New York State’s Slice of the Rural Jail Building Boom

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Herkimer County Jail

Herkimer County Government

A rendering of the new Herkimer County Jail.

 

The United States appears to be turning away—very gradually—from the most extreme form of mass incarceration. The Bureau of Justice Statistics’ most recent report, based on 2016 numbers, found that the number of people supervised by correctional systems nationwide had reached its lowest rate since 1993, having dropped 18 percent since 2007. The Empire State and the Big Apple are on trend: New York state’s prison population has decreased by at least 22 percent since 2007, and the average daily census in New York City jails fell by a third during the same period.

Given the sheer size of the U.S. jail and prison population, however, positive overall movements can mask smaller but still troubling problems. According to a report out this week from the Vera Institute for Justice, “the reduction of the nation’s jail population has been driven by remarkable downward trends in the largest cities” but “hundreds of small cities and towns across the country have taken a completely different course and broken ground on new and larger jails.”

Vera says urban county jail capacity declined by 9 percent from 2005 to 2013. “But other areas of the country—particularly rural areas, but also suburban areas and midsized cities—remain in a jail population boom and continue to build larger jails,” the study found. “Jail capacity in these areas grew by 11 percent over the same time period.”

There are signs of this trend, too, in some pockets of New York State.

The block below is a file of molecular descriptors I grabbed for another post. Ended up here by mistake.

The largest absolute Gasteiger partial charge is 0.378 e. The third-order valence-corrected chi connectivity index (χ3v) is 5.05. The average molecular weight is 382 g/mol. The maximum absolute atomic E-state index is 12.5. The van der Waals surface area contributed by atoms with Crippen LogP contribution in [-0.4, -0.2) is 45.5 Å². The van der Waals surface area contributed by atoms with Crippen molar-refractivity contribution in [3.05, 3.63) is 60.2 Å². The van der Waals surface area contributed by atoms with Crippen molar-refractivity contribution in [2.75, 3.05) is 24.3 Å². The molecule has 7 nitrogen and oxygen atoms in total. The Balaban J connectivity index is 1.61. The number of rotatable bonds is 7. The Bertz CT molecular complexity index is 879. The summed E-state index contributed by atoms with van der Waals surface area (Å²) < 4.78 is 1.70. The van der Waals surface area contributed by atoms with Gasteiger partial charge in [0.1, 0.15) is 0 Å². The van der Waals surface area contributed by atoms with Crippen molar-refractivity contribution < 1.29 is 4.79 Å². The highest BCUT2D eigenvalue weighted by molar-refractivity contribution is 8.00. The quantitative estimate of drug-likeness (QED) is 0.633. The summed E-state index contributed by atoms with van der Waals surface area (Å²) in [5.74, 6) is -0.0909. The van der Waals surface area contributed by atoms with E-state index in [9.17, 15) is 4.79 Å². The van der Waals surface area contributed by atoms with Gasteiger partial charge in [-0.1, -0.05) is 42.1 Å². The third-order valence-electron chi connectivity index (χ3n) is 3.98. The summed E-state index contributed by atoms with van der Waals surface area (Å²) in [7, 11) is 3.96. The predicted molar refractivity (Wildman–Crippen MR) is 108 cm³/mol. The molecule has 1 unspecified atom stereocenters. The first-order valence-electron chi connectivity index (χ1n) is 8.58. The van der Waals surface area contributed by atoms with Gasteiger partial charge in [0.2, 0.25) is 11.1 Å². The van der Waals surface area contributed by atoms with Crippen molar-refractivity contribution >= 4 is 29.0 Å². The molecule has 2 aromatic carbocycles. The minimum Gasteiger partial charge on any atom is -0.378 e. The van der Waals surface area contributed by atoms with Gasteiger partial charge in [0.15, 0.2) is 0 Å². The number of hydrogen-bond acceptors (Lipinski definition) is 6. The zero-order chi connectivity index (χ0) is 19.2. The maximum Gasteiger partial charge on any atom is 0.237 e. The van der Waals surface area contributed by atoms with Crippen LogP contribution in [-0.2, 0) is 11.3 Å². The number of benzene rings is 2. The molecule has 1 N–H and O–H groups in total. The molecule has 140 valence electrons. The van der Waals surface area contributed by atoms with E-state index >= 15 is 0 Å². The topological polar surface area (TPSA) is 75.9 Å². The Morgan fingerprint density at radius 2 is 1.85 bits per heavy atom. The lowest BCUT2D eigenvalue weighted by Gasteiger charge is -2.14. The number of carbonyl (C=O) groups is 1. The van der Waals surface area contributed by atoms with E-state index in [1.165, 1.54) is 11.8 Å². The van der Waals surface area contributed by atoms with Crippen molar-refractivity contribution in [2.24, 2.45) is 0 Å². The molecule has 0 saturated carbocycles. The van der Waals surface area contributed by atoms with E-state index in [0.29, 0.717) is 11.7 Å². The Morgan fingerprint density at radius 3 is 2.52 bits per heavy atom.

Overall, local jails outside of New York City decreased their annual average population by 11 percent from 2009 to 2018. But at least three counties have plans to increase their jail capacity.

One of those is Herkimer County, population 62,000, which is in the process of building a 130-bed jail that is due to open by next autumn.

A crowded jail

According to Vera, the State Commission on Corrections (NYSCOC) in 2006 found the current Herkimer County Jail to be over capacity.

“Despite alternative proposals to address the issue—including permanently transferring people to other counties; renovating and expanding the existing facility; implementing alternatives to incarceration to bring the jail population down; and even constructing a new, but smaller facility—NYSCOC pushed the county to build a new and bigger 130-bed facility,” Vera says.

Janine Kava, director of public information for the commission, says Herkimer’s jail was structurally unsound because of a decision to enclose a one-time rooftop exercise area. “That project was done without the Commission’s review or approval, and caused roof damage and leakage and stress cracks in the jails’ interior walls,” Kava says.

Herkimer County occupies a rectangle of northern New York about midway between Albany and Syracuse, with its southern end overlapping Interstate 90 and its northern tip ending inside Adirondack Park. The County Sheriff did not respond to an email requesting comment.

Kava says the county shifted its exercise yard outside, but that space wasn’t large enough to fulfill requirements. What’s more “the jail had limited program and visitation space and was consistently overcrowded, which resulted in the ongoing need to board inmates at other facilities.”